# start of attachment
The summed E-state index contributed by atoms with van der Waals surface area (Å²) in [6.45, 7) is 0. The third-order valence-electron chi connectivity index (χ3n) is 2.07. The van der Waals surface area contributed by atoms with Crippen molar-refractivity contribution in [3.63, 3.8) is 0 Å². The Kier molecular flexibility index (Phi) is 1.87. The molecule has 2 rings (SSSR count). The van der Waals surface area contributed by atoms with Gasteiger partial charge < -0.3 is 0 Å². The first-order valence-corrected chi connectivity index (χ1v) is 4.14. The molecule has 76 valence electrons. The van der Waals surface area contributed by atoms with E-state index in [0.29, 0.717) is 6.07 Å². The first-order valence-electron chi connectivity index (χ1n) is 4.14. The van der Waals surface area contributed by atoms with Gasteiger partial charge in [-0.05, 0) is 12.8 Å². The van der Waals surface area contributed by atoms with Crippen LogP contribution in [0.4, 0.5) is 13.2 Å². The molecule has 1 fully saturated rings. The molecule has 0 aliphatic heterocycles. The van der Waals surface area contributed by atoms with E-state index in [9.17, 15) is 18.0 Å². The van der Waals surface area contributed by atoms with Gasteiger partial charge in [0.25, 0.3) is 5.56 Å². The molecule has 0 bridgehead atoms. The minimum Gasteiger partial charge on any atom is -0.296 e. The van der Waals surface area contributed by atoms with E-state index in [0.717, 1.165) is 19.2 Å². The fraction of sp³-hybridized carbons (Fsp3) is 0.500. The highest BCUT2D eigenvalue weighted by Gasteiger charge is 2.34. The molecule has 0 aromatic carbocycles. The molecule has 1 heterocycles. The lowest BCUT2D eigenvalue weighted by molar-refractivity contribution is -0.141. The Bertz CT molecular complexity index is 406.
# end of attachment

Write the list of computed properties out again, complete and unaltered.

The summed E-state index contributed by atoms with van der Waals surface area (Å²) in [6.45, 7) is 0. The third-order valence-electron chi connectivity index (χ3n) is 2.07. The van der Waals surface area contributed by atoms with Crippen molar-refractivity contribution in [3.63, 3.8) is 0 Å². The Kier molecular flexibility index (Phi) is 1.87. The molecule has 2 rings (SSSR count). The van der Waals surface area contributed by atoms with Gasteiger partial charge < -0.3 is 0 Å². The first-order valence-corrected chi connectivity index (χ1v) is 4.14. The molecule has 76 valence electrons. The van der Waals surface area contributed by atoms with E-state index in [0.29, 0.717) is 6.07 Å². The first-order valence-electron chi connectivity index (χ1n) is 4.14. The van der Waals surface area contributed by atoms with Gasteiger partial charge in [-0.05, 0) is 12.8 Å². The van der Waals surface area contributed by atoms with Crippen LogP contribution in [0.4, 0.5) is 13.2 Å². The molecule has 1 fully saturated rings. The molecule has 0 aliphatic heterocycles. The van der Waals surface area contributed by atoms with E-state index in [9.17, 15) is 18.0 Å². The van der Waals surface area contributed by atoms with Gasteiger partial charge in [0.25, 0.3) is 5.56 Å². The molecule has 0 bridgehead atoms. The minimum Gasteiger partial charge on any atom is -0.296 e. The van der Waals surface area contributed by atoms with E-state index in [0.717, 1.165) is 19.2 Å². The fraction of sp³-hybridized carbons (Fsp3) is 0.500. The highest BCUT2D eigenvalue weighted by Gasteiger charge is 2.34. The molecule has 0 aromatic carbocycles. The molecule has 1 heterocycles. The lowest BCUT2D eigenvalue weighted by molar-refractivity contribution is -0.141. The Bertz CT molecular complexity index is 406.